I admit it. I love American history, especially anything to do with the presidency of Abraham Lincoln. I’m not alone in my admiration for the Great Emancipator. According to most historians and many polls such as one conducted in 2015 by the American Political Science Association, Lincoln is often believed to be the best American president.
Recently, a book by noted American author and historian Doris Kearns Goodwin titled Leadership in Turbulent Times got me to thinking what would Abraham Lincoln say about the abortion question. The same book also got me to thinking history does repeat itself albeit sometimes with different issues. In Lincoln’s day, the struggle was about slavery. In our time, the question is about abortion.
Although I cannot go back in time and ask Lincoln personally, I think his ability to reason through the slavery question would lead him to the conclusion that abortion is immoral for some of the same reasons that slavery is immoral.
Consider some of Lincoln’s words, written as the nation grappled with the effects of the controversial Kansas-Nebraska Act which repealed the 1820 Missouri Compromise. The 1820 Missouri Compromise granted Missouri’s request for statehood as a slave state and drew an imaginary line. Territories north of the line would join the Union as free states while any territories south of the line would join the Union as slave states.
Thirty years later, another compromise known as the Compromise of 1850 admitted California as a free state but brought Utah and New Mexico into the country without any restrictions on slavery. That particular compromise lasted a mere four years.
In 1854, the lawyer Lincoln was on the circuit when he learned the United States Congress has officially passed the Kansas-Nebraska Act. The idea of the legislation was to allow new settlers in the new territories of Kansas and Nebraska, both of which are located above the imaginary line drawn by the Missouri Compromise, to decide the slavery question on their own. Known as “popular sovereignty,” the concept meant slavery was no longer on its way to extinction as Lincoln had hoped.
In his notes, Lincoln wrote, “If A. can prove, however conclusively, that he may, of right, enslave B, why may not B. snatch the same argument, and prove equally, that he may enslave A. You say A. is white, and B. is black? It is color, then; the lighter, having the right to enslave the darker? Take care. By this rule, you are to be slave to the first man you meet, with a fairer skin than your own. You do not mean color exactly? You mean the whites are intellectually the superiors of the blacks, and therefore have the right to enslave them? Take care again. By this rule, you are to be slave to the first many you meet, with an intellect superior to your own.”
In the fall of 1854, Stephen Douglas and Lincoln squared off in one of their famous debates in Peoria, Illinois. During the seven-hour political theater, the two orators debated the looming expansion of slavery caused, in great part, by the Kansas-Nebraska Act.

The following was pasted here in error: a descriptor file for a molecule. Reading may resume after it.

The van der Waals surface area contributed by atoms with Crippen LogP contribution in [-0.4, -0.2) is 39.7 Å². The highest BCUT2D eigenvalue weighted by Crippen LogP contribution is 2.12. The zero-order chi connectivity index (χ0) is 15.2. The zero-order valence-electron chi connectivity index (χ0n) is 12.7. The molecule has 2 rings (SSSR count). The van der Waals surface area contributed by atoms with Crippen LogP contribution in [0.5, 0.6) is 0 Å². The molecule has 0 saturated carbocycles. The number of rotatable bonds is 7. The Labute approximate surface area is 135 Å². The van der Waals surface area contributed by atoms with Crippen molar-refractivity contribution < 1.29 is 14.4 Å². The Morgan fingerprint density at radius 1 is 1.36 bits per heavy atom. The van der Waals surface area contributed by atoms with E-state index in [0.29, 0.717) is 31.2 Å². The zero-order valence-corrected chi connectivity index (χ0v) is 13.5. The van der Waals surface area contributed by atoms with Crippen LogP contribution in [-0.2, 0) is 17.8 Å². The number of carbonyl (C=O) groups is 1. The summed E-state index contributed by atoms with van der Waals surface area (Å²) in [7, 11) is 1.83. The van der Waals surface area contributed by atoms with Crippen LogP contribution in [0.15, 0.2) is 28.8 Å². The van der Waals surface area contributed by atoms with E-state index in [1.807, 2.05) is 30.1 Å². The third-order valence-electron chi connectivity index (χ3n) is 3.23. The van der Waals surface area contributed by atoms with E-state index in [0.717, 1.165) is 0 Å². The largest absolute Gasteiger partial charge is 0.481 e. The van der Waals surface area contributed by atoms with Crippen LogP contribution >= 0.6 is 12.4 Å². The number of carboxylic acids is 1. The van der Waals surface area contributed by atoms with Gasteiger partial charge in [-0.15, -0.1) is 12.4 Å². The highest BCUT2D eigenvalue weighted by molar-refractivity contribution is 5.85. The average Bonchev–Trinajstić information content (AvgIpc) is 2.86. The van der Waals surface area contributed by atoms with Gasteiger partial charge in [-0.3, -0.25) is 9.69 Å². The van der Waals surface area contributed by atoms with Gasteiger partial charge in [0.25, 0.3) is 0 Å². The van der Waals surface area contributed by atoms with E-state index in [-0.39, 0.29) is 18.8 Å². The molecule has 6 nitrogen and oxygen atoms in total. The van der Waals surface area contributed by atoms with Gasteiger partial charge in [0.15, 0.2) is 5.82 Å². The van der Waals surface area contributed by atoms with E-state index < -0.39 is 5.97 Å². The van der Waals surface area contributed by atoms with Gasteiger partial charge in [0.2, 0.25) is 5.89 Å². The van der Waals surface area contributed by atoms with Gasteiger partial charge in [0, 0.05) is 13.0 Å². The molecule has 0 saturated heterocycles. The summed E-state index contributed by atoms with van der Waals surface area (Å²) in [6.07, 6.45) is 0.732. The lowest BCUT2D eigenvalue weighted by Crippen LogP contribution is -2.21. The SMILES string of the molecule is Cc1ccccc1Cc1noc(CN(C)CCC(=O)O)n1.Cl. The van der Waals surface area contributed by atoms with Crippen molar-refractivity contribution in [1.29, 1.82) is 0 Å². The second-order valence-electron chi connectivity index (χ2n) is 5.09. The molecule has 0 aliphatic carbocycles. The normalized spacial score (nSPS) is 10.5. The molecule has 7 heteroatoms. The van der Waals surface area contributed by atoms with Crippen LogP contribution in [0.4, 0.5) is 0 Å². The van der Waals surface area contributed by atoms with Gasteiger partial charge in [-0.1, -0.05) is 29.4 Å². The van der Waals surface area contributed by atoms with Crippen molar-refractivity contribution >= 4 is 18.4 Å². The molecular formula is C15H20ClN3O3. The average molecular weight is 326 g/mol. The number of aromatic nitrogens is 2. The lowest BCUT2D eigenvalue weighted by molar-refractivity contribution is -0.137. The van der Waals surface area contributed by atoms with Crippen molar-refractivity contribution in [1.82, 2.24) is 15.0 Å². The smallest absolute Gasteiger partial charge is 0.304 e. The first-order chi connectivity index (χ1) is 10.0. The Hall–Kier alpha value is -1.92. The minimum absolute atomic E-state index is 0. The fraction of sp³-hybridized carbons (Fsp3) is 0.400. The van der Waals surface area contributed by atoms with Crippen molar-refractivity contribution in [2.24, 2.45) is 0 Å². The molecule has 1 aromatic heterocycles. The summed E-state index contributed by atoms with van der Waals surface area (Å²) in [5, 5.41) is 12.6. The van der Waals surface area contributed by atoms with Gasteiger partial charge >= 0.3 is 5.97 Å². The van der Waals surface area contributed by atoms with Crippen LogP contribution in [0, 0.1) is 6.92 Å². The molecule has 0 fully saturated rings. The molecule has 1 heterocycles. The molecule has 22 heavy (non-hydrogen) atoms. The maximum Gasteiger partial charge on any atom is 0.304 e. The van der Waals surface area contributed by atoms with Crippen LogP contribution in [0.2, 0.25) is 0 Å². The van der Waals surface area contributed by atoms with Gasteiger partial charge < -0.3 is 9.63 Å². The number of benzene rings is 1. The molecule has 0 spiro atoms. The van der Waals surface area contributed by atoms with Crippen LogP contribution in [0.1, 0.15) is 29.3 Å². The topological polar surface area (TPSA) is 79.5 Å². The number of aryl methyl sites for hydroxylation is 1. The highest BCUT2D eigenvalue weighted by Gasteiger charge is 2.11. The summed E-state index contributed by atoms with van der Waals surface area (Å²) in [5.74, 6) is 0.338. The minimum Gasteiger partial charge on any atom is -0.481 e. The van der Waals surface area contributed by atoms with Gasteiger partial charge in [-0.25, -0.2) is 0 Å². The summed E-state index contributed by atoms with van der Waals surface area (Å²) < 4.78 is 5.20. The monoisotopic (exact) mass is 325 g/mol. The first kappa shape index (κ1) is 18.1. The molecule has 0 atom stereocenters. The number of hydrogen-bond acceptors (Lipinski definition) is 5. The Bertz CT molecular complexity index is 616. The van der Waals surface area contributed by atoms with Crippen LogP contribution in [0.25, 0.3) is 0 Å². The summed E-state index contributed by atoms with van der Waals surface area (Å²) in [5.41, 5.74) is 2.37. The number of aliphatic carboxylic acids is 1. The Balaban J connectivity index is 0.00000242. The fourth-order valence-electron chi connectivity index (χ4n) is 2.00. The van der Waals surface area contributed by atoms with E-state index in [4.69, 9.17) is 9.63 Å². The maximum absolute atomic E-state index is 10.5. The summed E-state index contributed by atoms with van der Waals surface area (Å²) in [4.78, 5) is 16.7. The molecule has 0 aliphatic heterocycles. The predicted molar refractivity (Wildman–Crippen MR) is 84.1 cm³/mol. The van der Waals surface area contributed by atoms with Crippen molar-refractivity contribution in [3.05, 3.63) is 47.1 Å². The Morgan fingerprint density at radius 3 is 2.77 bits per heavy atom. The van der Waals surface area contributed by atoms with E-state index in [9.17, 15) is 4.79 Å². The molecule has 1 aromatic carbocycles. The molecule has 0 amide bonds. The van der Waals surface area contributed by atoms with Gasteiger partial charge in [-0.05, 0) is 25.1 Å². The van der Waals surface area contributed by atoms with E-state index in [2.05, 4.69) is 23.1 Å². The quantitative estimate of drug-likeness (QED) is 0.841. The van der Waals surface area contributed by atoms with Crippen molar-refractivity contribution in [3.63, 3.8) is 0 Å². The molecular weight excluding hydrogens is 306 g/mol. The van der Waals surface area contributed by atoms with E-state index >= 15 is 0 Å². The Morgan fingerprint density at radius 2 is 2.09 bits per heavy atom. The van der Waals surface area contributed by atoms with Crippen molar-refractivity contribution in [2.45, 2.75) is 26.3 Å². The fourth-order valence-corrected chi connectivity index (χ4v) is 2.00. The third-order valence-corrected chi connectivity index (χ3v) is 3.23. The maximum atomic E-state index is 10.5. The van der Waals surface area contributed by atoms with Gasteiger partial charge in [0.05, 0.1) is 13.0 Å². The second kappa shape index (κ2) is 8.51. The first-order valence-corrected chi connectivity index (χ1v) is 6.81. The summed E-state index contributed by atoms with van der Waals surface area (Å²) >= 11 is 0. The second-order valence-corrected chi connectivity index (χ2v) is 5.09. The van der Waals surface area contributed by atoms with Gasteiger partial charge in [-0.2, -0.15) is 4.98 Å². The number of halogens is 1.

During his remarks, Lincoln took listeners back to our nation’s birth and stated that when the Constitution was adopted, “the plain, unmistakable spirt of that age, towards slavery was hostility to the principle and toleration, only by necessity.” Taking his arguments further, Lincoln told the audience that the word “slavery” was intentionally left out of the Constitution, claiming that the framers avoided the word “just as an afflicted man hides away a wen or a cancer, which he dares not cut out at once, lest he bleed to death; with the promise, nevertheless, that the cutting may begin at the end of a given time.”
Continuing his arguments, Lincoln said the Missouri Compromise had somewhat contained slavery, causing it to be on the wane. Yet, the Kansas-Nebraska Act had altered the course of history. Lincoln argued with the line of compromise rescinded by the law, slavery has been “transformed into a ‘sacred right’” and was once again “on the high road to extension and perpetuity; and with a pat on its back, [the law] says to it, ‘Go, and God speed you.’”
Later, during the same debate, Lincoln made it clear he harbored no ill will towards southern states or those who lived in them.
“They are just what we would be in their situation. If slavery did not exist amongst them, they would not introduce it. IF it did exist amongst us, we should not instantly give it up.”
Consider some more of Lincoln’s own words from his “House Divided” speech delivered in 1858.
“I do not expect the Union to be dissolved -- I do not expect the house to fall -- but I do expect it will cease to be divided. It will become all one thing or all the other. Either the opponents of slavery, will arrest the further spread of it, and place it where the public mind shall rest in the belief that it is in the course of ultimate extinction; or its advocates will push it forward, till it shall become alike lawful in all the States, old as well as new -- North as well as South.”